Bonafide Rojas is quick to smile and laugh. He’s insightful, ponders questions before responding and is well read. Algarin, Baraka, Lorca, Neruda, Perdomo, Pietri, Pinero and Sanchez among many others are some of the authors he has read or studied. He attributes early developmental influences to his strong and adventurous mother and brilliant sister. His son shares the name Pablo with the famous Chilean poet Pablo Neruda and is charting his own musical path. Growing up in the Bronx, environment, varied multiple cultural as well as educational opportunities contributed to Bonafide Rojas’ knowledge thus expanding his worldview.

Bonafide Rojas is the author of Renovatio (Grand Concourse Press, 2014) When The City Sleeps (Grand Concourse Press, 2012) & Pelo Bueno: A Day In The Life of a Nuyorican Poet (Dark Souls Press, 2004). He appeared on Def Poetry Jam (Season 4), in the documentary Spitting Ink and has been published in numerous anthologies & journals. They include Manteca, Saul Williams’ Chorus, Bum Rush The Page, Role Call, Learn Then Burn (Pts. I & II), Me No Habla Con Acento, The Centro Academic Journal, The Hostos Review, The Acentos Review, Letras, The Calabash Journal & Palabras. He is the bandleader of the music project The Mona Passage & is the founder of Grand Concourse Press. He loves The Beatles, Bob Dylan & Jimi Hendrix.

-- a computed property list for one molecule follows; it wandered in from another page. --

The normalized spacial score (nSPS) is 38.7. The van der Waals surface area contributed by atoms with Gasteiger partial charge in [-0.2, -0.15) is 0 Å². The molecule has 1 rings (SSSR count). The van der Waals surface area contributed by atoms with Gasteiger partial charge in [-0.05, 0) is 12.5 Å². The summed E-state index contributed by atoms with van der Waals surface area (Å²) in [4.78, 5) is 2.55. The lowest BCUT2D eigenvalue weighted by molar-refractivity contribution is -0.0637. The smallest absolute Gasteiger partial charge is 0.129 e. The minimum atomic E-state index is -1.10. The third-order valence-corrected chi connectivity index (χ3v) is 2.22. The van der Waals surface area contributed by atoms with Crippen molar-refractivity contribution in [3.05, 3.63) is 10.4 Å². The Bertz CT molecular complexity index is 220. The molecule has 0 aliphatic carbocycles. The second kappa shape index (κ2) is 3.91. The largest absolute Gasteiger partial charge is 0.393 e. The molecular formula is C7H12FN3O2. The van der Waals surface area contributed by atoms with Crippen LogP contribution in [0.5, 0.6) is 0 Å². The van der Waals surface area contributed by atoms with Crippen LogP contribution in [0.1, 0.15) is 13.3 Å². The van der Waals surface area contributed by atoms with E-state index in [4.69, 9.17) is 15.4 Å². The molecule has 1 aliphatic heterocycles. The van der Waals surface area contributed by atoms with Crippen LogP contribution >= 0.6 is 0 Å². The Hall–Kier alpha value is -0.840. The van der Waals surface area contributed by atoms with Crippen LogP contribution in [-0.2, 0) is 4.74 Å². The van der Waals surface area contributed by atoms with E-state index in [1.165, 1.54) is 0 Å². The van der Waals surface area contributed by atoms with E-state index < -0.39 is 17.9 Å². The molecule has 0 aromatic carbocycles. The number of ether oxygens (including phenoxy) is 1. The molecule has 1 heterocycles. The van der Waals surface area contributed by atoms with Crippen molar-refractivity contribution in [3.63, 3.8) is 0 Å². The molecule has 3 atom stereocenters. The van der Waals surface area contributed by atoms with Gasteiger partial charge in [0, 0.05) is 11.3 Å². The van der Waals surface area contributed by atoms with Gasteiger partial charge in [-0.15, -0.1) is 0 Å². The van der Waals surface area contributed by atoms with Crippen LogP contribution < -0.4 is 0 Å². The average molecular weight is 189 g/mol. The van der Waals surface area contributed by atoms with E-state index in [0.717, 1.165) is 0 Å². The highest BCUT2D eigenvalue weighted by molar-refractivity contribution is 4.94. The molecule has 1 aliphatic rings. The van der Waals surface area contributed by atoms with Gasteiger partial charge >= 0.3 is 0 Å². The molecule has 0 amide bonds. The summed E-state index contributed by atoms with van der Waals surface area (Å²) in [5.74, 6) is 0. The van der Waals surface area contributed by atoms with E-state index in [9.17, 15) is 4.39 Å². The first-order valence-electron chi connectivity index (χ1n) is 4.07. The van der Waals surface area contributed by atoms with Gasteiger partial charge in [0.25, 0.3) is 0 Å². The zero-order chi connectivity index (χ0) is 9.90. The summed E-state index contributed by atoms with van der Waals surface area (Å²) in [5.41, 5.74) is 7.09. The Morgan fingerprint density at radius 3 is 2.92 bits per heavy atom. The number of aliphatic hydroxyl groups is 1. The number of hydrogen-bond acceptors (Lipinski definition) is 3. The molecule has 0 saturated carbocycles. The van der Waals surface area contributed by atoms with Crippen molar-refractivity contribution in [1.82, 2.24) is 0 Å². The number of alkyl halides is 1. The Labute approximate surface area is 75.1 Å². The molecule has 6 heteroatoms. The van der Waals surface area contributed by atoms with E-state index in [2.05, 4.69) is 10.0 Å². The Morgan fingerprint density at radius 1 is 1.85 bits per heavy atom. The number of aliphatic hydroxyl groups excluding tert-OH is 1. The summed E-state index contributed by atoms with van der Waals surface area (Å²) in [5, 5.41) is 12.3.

We’re here because we understand the importance of community and that we must create a restorative narrative. We understand we must work to change the old paradigm that seeks to destroy us as a community. We  must continue our work for justice.  This requires remaining focused and alert. Understanding our lives and those of future generations depend on our clarity. A clarity which sends us forth on a constructive path steadfast in our purpose.

A special thanks to our featured guest Bonafide Rojas for a phenomenal conversation and reading. Thanks to Michael Alvarez, Jean Harripersaud and the Bronx Library Center for your ongoing support of community programming. Thanks Jean Harripersaud for sharing the importance of reading and for directing us to supporting books and exhibits throughout the evening. Thanks to Edward Currelley , Latanya DeVaughn, Carmen de Luca, Yolanda Rodriguez, Simone Nichole Perry and to   everyone who came out to support Men’s Narratives: Arts Activism, Creativity & Social Responsibility Part II. Join us for Part III August 17, Special Guest Charlie Vazquez.

This event is funded in part by Poets & Writers with public funds from the New York State Council on the Arts with the support of Governor Andrew Cuomo and the New York State Legislature.